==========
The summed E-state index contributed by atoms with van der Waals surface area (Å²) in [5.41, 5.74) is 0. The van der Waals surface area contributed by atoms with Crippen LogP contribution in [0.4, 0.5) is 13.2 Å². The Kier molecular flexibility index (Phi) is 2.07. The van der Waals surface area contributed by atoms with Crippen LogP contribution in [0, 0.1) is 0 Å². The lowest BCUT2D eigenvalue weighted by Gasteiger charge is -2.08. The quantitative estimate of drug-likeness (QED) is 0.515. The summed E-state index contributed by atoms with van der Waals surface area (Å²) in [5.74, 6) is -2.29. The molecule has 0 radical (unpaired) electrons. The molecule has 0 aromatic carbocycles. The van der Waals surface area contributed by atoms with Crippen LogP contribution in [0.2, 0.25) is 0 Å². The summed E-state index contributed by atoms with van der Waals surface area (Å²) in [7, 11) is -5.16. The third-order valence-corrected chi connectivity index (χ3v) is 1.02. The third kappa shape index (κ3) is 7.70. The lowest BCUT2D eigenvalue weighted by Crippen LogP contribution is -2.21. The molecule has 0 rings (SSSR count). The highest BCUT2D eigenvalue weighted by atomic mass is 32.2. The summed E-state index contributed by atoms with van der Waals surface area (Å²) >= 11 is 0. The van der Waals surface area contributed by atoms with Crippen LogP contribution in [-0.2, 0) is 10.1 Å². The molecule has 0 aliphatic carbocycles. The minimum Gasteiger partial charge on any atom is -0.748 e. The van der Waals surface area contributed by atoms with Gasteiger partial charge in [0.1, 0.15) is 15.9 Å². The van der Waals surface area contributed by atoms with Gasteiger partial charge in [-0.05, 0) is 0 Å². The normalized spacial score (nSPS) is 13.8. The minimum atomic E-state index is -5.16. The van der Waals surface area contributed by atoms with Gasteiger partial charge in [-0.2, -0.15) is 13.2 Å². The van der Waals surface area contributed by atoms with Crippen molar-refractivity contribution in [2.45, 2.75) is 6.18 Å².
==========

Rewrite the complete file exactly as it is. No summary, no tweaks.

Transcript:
The summed E-state index contributed by atoms with van der Waals surface area (Å²) in [5.41, 5.74) is 0. The van der Waals surface area contributed by atoms with Crippen LogP contribution in [0.4, 0.5) is 13.2 Å². The Kier molecular flexibility index (Phi) is 2.07. The van der Waals surface area contributed by atoms with Crippen LogP contribution in [0, 0.1) is 0 Å². The lowest BCUT2D eigenvalue weighted by Gasteiger charge is -2.08. The quantitative estimate of drug-likeness (QED) is 0.515. The summed E-state index contributed by atoms with van der Waals surface area (Å²) in [5.74, 6) is -2.29. The molecule has 0 radical (unpaired) electrons. The molecule has 0 aromatic carbocycles. The van der Waals surface area contributed by atoms with Crippen LogP contribution in [0.2, 0.25) is 0 Å². The summed E-state index contributed by atoms with van der Waals surface area (Å²) in [7, 11) is -5.16. The third-order valence-corrected chi connectivity index (χ3v) is 1.02. The third kappa shape index (κ3) is 7.70. The lowest BCUT2D eigenvalue weighted by Crippen LogP contribution is -2.21. The molecule has 0 rings (SSSR count). The highest BCUT2D eigenvalue weighted by atomic mass is 32.2. The summed E-state index contributed by atoms with van der Waals surface area (Å²) >= 11 is 0. The van der Waals surface area contributed by atoms with Crippen LogP contribution in [-0.2, 0) is 10.1 Å². The molecule has 0 aliphatic carbocycles. The minimum Gasteiger partial charge on any atom is -0.748 e. The van der Waals surface area contributed by atoms with Gasteiger partial charge in [0.1, 0.15) is 15.9 Å². The van der Waals surface area contributed by atoms with Gasteiger partial charge in [-0.05, 0) is 0 Å². The normalized spacial score (nSPS) is 13.8. The minimum atomic E-state index is -5.16. The van der Waals surface area contributed by atoms with Gasteiger partial charge in [-0.2, -0.15) is 13.2 Å². The van der Waals surface area contributed by atoms with Crippen molar-refractivity contribution in [2.45, 2.75) is 6.18 Å².